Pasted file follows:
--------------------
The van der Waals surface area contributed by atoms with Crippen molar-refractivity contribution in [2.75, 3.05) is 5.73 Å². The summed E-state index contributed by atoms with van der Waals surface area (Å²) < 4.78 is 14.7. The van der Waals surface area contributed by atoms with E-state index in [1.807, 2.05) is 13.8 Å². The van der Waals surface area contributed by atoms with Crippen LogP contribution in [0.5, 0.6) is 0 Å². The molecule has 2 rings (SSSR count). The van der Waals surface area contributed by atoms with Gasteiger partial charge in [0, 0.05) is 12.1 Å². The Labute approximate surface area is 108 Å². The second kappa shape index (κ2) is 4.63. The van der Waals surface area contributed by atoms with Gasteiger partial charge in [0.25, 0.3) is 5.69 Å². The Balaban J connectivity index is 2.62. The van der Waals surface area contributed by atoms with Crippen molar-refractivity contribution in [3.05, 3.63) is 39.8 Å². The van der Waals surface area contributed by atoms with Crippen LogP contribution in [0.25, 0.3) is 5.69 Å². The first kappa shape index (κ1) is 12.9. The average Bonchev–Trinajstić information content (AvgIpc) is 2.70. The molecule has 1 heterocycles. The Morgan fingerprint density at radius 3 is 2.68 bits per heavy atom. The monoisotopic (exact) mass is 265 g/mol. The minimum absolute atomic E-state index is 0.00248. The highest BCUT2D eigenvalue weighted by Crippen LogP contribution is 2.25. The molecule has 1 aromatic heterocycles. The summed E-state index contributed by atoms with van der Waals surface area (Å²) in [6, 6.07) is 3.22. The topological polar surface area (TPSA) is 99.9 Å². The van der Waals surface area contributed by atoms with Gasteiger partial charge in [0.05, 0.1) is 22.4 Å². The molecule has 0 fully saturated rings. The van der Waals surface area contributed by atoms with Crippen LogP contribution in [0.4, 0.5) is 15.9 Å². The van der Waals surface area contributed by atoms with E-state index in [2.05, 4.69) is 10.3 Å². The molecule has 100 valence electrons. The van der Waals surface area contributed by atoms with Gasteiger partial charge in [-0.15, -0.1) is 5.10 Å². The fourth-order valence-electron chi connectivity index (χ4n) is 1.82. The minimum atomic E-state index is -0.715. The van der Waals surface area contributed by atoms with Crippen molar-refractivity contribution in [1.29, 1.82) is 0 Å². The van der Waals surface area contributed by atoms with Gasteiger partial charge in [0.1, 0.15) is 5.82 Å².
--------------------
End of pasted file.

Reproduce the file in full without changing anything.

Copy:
The van der Waals surface area contributed by atoms with Crippen molar-refractivity contribution in [2.75, 3.05) is 5.73 Å². The summed E-state index contributed by atoms with van der Waals surface area (Å²) < 4.78 is 14.7. The van der Waals surface area contributed by atoms with E-state index in [1.807, 2.05) is 13.8 Å². The van der Waals surface area contributed by atoms with Crippen LogP contribution in [0.5, 0.6) is 0 Å². The molecule has 2 rings (SSSR count). The van der Waals surface area contributed by atoms with Gasteiger partial charge in [0, 0.05) is 12.1 Å². The Labute approximate surface area is 108 Å². The second kappa shape index (κ2) is 4.63. The van der Waals surface area contributed by atoms with Gasteiger partial charge in [0.25, 0.3) is 5.69 Å². The Balaban J connectivity index is 2.62. The van der Waals surface area contributed by atoms with Crippen molar-refractivity contribution in [3.05, 3.63) is 39.8 Å². The van der Waals surface area contributed by atoms with Crippen LogP contribution in [0.25, 0.3) is 5.69 Å². The first kappa shape index (κ1) is 12.9. The average Bonchev–Trinajstić information content (AvgIpc) is 2.70. The molecule has 1 heterocycles. The Morgan fingerprint density at radius 3 is 2.68 bits per heavy atom. The monoisotopic (exact) mass is 265 g/mol. The minimum absolute atomic E-state index is 0.00248. The highest BCUT2D eigenvalue weighted by Crippen LogP contribution is 2.25. The molecule has 1 aromatic heterocycles. The summed E-state index contributed by atoms with van der Waals surface area (Å²) in [6, 6.07) is 3.22. The topological polar surface area (TPSA) is 99.9 Å². The van der Waals surface area contributed by atoms with Gasteiger partial charge in [0.05, 0.1) is 22.4 Å². The molecule has 0 fully saturated rings. The van der Waals surface area contributed by atoms with Crippen LogP contribution in [0.4, 0.5) is 15.9 Å². The van der Waals surface area contributed by atoms with E-state index in [2.05, 4.69) is 10.3 Å². The molecule has 100 valence electrons. The van der Waals surface area contributed by atoms with Gasteiger partial charge in [-0.15, -0.1) is 5.10 Å². The fourth-order valence-electron chi connectivity index (χ4n) is 1.82. The minimum atomic E-state index is -0.715. The van der Waals surface area contributed by atoms with Crippen molar-refractivity contribution in [1.29, 1.82) is 0 Å². The van der Waals surface area contributed by atoms with Gasteiger partial charge in [0.1, 0.15) is 5.82 Å².